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5 Things to Expect After Leaving the NICU


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The Green-eyed Monster Might Be a Problem
Matthew Hirsh, who was born at just 28 weeks, is just one face on the March of Dimes tour at New York University Medical Center during Prematurity Awareness Month.
Matthew Hirsh, who was born at just 28 weeks, is just one face on the March of Dimes tour at New York University Medical Center during Prematurity Awareness Month.
DCL

When you come home from the NICU, you'll be spending a lot of time with your baby. Of course, it's perfectly normal for a mother and her newborn to bond, but preemies need more care than regular infants. If you have other children, it's only natural that they might be jealous of their new, attention-stealing sibling. However, there are ways to circumvent -- or, at the very least, minimize -- older children's envious emotions.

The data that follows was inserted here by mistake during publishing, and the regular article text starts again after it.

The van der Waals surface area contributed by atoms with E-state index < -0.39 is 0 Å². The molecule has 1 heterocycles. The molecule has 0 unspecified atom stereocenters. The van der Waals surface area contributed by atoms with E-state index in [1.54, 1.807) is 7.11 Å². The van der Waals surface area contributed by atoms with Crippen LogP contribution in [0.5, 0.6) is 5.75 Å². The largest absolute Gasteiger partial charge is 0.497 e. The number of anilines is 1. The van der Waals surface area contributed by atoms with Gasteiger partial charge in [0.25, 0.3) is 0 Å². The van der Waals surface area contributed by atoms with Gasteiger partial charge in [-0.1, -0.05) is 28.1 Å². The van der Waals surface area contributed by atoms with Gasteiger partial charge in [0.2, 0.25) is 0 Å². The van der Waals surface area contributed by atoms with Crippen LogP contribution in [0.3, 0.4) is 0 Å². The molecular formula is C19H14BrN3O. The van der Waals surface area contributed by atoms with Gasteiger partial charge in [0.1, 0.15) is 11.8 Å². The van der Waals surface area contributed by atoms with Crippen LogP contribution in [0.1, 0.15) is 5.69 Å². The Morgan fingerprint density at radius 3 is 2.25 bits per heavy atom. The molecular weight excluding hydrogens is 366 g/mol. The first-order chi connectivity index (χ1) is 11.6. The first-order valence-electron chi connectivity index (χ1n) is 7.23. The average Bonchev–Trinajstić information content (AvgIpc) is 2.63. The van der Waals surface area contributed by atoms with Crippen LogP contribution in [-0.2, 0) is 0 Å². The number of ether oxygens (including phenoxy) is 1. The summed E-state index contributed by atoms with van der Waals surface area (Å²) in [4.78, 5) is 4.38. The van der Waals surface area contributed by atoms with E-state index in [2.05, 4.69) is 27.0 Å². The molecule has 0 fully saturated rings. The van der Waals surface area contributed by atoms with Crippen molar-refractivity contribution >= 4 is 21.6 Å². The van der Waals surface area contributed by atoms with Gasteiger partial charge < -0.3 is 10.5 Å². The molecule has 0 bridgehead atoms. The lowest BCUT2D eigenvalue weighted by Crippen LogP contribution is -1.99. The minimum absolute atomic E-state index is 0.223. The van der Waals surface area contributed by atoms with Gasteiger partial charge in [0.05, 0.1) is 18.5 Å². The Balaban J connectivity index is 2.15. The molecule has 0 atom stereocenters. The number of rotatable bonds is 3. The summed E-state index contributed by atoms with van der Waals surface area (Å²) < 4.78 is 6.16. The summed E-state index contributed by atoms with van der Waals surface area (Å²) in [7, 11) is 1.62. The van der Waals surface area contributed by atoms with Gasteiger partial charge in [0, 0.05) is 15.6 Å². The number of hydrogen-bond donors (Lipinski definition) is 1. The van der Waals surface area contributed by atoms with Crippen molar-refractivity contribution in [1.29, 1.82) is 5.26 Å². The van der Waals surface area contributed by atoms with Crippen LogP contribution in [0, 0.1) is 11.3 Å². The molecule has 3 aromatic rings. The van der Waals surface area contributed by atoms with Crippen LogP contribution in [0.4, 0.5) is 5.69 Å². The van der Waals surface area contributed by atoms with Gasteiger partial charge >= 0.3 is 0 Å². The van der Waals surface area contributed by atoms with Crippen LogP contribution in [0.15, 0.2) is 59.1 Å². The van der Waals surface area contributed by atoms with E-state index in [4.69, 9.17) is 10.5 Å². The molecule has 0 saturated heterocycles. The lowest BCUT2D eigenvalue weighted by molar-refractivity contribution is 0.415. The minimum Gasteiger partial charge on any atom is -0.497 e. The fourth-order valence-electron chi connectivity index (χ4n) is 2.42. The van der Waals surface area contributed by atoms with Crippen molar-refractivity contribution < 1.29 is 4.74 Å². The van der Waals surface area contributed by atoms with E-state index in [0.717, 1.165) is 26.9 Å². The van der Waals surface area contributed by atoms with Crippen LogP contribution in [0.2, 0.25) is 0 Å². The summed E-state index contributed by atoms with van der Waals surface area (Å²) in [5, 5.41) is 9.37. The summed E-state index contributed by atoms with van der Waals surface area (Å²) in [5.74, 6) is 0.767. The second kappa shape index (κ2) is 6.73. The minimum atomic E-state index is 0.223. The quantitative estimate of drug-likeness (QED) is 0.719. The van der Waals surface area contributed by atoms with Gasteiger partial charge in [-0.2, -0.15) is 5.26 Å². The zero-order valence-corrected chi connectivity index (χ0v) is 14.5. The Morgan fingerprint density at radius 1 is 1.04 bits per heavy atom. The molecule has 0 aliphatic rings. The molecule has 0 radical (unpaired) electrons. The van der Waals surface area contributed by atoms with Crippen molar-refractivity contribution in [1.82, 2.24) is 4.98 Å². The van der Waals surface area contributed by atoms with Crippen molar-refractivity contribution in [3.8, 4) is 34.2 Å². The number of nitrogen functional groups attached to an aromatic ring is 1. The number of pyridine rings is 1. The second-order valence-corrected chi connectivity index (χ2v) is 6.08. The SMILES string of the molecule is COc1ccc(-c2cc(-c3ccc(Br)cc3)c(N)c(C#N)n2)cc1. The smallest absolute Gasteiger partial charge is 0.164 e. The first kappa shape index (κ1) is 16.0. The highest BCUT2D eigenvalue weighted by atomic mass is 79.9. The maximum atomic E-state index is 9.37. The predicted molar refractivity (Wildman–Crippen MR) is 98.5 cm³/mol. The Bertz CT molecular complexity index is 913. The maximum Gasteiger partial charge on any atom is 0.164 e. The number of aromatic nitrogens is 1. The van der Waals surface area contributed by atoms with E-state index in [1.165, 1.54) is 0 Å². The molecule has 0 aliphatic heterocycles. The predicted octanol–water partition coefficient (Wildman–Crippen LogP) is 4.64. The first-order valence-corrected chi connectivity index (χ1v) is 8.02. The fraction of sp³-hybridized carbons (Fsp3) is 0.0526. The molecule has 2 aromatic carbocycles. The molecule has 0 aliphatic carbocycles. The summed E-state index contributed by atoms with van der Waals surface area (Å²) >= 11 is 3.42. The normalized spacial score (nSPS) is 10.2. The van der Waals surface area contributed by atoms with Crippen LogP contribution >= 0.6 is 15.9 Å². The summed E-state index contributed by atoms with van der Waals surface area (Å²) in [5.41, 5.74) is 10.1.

The best way to put their worried little minds at ease is to explain that it's only a temporary situation. They'll also feel better if you find ways to include them that make them feel important. Make them active contributors in caring for their new sibling. Depending on their ages and the kind of responsibility they can handle, let them help you feed, bathe and change the baby. They'll feel good about helping, and you'll be thankful for the assistance.


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